· They are all the same (politicians). He is just another politico now.
· I’m not an Ortegaist, but I do have respect for him for standing up to the US
· Lo que me importa es trabajo, si tengo trabajo, estoy bien con el politico (I just want to be able to make my own way and I don’t have confidence in the politicians.)
On The Sandanistas
· I was taken into the mountains for three years. They took me, I did not want to go. “No, no fue voultario”. I went to a training camp with the Russians and they taught me how to fight.
· I saw two of my friends murdered in front of me in the mountains. One of my friends got his head sliced off, right in front of me. There was nothing I could do. When you are in the mountains the only thing you can think of is your own skin. Your own skin, that’s all you can worry about. This affects a person.
On ‘The mountains’
BR- Did the war impact the whole country or was it mainly isolated in North?
R- Yes, it was mainly in the North; in the mountains. They would take people from the countryside but the fighting was in the mountains.
BR – How are the people in the mountains now?
R – Oh, there is no more fighting in the mountains. The fighting has stopped. Its safe.
BR- What I’m trying to ask is how the war affected the people there.
R – Oh, there are a lot affected people there, crazies. The war makes you crazy. You can’t see what we saw and not be affected. I had to take off for seven years to clear my head. I went to South America and United States. It took a long time.
BR- You are really lucky you could do that. I imagine few people had this luxury. Are there are a lot of people with problems there?
R – Yes. The people in the mountains were affected. There are a lot of crazies there. The men beat their wives and there is a lot of drinking. Lots of violence, fighting in the bars.
BR- What do people around here do for a living?
P- Mostly fishing and small farming. Remember you saw the shrimp/salt farms on the way to town.
BR- there’s a lot of people here . . . .they all do fishing and farming . . . is there enough work for them?
P – More people used to work, things used to be better. People used to be able to get able to borrow money to grow their business and get them through hard times. The government used to help.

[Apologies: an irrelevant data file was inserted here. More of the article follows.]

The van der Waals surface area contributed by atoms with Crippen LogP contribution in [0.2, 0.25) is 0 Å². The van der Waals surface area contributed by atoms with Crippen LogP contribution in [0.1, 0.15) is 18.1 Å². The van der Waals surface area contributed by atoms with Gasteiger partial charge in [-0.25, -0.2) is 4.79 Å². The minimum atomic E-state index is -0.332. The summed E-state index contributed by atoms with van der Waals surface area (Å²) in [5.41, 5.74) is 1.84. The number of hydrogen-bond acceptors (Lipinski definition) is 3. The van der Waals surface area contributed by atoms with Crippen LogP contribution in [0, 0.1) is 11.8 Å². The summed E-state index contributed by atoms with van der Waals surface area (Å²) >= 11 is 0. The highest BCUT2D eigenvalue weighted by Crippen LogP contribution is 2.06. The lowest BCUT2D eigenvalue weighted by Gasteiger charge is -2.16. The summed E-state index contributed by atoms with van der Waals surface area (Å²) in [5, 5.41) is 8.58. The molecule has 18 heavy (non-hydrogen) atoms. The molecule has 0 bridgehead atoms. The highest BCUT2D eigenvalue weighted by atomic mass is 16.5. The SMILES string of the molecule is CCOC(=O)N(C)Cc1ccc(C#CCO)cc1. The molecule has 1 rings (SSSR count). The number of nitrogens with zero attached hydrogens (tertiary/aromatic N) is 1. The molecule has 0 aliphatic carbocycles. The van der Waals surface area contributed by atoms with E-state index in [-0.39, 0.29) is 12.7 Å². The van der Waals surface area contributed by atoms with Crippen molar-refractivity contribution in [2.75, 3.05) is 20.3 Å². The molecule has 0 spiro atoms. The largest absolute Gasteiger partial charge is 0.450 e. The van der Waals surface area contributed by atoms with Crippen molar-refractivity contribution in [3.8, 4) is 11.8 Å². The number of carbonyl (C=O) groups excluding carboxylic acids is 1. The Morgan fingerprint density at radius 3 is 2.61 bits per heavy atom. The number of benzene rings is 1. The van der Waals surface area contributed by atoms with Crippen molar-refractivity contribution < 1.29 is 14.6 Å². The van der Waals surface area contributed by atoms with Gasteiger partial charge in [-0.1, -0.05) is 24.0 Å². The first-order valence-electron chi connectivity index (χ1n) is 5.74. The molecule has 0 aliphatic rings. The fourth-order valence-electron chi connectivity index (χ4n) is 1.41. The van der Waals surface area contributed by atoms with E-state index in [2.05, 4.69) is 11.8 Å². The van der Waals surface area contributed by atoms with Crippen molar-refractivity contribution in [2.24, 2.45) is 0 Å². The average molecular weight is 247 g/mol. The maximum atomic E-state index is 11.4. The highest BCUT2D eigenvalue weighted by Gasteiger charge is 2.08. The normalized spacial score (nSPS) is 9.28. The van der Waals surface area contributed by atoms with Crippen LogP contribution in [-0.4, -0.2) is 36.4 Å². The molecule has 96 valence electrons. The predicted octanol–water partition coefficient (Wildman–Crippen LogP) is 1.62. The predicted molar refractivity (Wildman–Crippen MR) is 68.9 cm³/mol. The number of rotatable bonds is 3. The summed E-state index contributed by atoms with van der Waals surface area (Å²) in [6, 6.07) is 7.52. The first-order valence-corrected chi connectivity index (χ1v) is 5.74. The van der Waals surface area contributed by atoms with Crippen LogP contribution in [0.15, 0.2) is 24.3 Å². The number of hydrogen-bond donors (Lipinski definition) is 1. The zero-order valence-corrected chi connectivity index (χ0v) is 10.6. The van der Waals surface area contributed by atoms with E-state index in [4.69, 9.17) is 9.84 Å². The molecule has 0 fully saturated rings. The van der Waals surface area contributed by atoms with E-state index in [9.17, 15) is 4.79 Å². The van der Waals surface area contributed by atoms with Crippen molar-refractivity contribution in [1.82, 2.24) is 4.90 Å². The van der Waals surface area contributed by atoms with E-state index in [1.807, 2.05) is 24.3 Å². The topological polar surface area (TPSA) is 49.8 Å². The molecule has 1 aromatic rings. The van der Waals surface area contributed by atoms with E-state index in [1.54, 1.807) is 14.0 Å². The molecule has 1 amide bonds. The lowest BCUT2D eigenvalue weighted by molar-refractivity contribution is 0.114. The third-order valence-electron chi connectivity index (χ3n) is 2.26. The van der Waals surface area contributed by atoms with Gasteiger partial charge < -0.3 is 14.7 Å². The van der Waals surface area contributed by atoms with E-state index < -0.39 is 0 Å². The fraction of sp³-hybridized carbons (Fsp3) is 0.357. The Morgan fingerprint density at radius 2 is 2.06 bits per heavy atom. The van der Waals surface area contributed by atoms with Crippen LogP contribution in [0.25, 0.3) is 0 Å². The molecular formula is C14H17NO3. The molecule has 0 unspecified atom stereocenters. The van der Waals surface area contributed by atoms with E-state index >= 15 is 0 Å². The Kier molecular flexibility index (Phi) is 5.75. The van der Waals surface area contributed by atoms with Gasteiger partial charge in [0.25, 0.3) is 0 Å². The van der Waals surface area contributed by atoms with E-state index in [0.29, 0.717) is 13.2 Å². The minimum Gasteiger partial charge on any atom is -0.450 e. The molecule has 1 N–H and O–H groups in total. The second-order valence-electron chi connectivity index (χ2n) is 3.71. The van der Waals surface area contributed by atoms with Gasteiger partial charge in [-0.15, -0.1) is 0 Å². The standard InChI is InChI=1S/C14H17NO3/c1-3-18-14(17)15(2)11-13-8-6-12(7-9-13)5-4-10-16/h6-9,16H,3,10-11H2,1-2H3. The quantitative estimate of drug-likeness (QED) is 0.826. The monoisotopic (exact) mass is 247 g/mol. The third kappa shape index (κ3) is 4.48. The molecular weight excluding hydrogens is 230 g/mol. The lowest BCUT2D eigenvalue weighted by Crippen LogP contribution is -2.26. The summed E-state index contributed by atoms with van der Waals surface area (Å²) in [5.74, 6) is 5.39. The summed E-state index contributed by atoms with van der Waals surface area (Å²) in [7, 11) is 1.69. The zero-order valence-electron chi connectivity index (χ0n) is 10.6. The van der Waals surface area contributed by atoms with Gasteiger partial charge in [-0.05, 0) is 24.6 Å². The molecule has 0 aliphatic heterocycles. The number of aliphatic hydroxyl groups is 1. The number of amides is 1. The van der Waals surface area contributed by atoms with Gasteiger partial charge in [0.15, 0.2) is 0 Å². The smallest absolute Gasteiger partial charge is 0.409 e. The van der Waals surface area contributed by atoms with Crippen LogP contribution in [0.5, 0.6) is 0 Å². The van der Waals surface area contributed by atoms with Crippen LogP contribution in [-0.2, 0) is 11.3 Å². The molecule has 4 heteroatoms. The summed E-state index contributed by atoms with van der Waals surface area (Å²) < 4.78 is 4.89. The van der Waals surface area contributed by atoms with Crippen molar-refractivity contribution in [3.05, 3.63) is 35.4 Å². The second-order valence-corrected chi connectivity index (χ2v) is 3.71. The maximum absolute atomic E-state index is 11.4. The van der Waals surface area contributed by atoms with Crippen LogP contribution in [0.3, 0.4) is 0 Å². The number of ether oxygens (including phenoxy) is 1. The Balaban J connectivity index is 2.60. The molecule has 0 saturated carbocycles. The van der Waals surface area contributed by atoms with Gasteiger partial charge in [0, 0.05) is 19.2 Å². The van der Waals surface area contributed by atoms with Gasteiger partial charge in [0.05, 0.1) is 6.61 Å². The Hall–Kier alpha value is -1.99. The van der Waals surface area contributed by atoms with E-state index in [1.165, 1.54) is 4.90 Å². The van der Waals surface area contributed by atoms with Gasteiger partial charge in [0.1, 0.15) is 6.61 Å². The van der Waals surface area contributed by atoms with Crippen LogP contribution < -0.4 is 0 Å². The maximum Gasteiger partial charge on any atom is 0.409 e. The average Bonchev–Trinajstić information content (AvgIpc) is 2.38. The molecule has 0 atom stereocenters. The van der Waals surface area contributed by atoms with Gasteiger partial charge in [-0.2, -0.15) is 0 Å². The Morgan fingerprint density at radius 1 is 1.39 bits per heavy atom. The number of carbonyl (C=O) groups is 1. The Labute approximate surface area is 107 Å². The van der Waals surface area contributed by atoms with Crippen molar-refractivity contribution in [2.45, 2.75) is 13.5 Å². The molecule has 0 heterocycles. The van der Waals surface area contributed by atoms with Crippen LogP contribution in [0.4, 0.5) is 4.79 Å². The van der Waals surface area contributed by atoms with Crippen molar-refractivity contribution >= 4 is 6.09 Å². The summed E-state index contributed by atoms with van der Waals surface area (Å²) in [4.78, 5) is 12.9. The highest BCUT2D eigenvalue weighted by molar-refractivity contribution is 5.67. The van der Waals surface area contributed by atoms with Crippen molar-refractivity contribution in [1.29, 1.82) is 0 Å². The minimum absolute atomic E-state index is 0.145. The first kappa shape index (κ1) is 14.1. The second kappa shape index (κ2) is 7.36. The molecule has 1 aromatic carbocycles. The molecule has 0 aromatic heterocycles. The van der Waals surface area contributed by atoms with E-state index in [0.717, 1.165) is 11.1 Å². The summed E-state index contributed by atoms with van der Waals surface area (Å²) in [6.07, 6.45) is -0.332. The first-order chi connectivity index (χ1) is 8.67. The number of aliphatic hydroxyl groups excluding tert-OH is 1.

BR – In the 80s?
P- Yes. Now people can’t get any help. There are no loans and if you can get loans, they are too expensive. Interest is too high.
BR- What does the government do now?
P-They do what they can, but there’s no money.
BR- so do they give materials for houses or food?
P- Yes, materials for building (not sure if he was just agreeing to be polite . . . . .but t he clear message was that people were not getting what they used to)
BR- Didn’t the Sandanista’s give people land?
P- Yes, sort of. They gave it to cooperatives, for community co-ops. But the profit was never for the individuals. The government set the prices at which they would buy the whole sale product.
P- Now, its just too hard. People can’t get money to grow or sustain during hard times. You can’t barrow money and then owe the same amount in interest in less than 5 years. This does not make sense.
BR- Its good you know this. A lot of people have gotten into trouble by not understanding this.
P- Yes, people do what they have to. I watched my father do business when things were better. He would barrow money to sustain us when crops were bad. But, you can’t do that now.
BR- What about NGO’s or micro lending?
P- That’s only for the leaders of the community. They will receive the money for the community but it never gets to the community. They are the only ones that benefit.
BR- So the community politicians are just like the national politicians.
P – See this road, see how bad it is? It was great during the 80s. No one has cared to keep it up since then. They used this to get people for the mountains.
(Both Ruy and Plutarco would speak of “the mountains” not “the war”. There was something interesting about this but my Spanish is not good enough to explore this nuance. Nor was I comfortable enough to explore the irony in his complaint of the deterioration of the road used to take children from his town to the mountains.)
BR – The Sandanista’s would come for Soldiers, like they did for Rudy?
P- They like people from this area, rural people.
P – Yes, and not political.
BR- Would they take mainly children?
P-Yes, you had to be (13, 14 or 15, I can’t remember) years old. I was not quite of age and they had already taken my two older brothers so my mother pleaded with them and I was able to stay with her but it was not easy. It was just me, taking care of the family. Then my brother came home from the mountains and he was not right. It was very difficult.
P- They also took land from the people here.
BR- Part of the land reform?
P- No, not for the people. For his people. See these hills, all of them, all this land? He gave this to one person. This is really good land. It goes all the way up there and all the way back there. From those hills you can see everything. It’s a lot of land, really good land.
BR- I thought he took land from Somoza to give to the people?
P – This land was from someone who bought it. He was not a polititician. He paid for the land. They took it when he died and the land was in probate. His family tried to fight it, they are still fighting it. That’s always how it is. The rich people have all the lawyers and judges and they just get more and more.
(then we started driving by the owners that were given the land)
P- there they are; see, they are not poor. They did not need the land. See how nice their truck is.
BR – So this was not land given to the people?
P – No this was land given to one person, for their own benefit. One of Ortega’s cronies, as a reward.
Many thanks to BR for the transcription, as I seem to have been overcome by a severe case of laziness.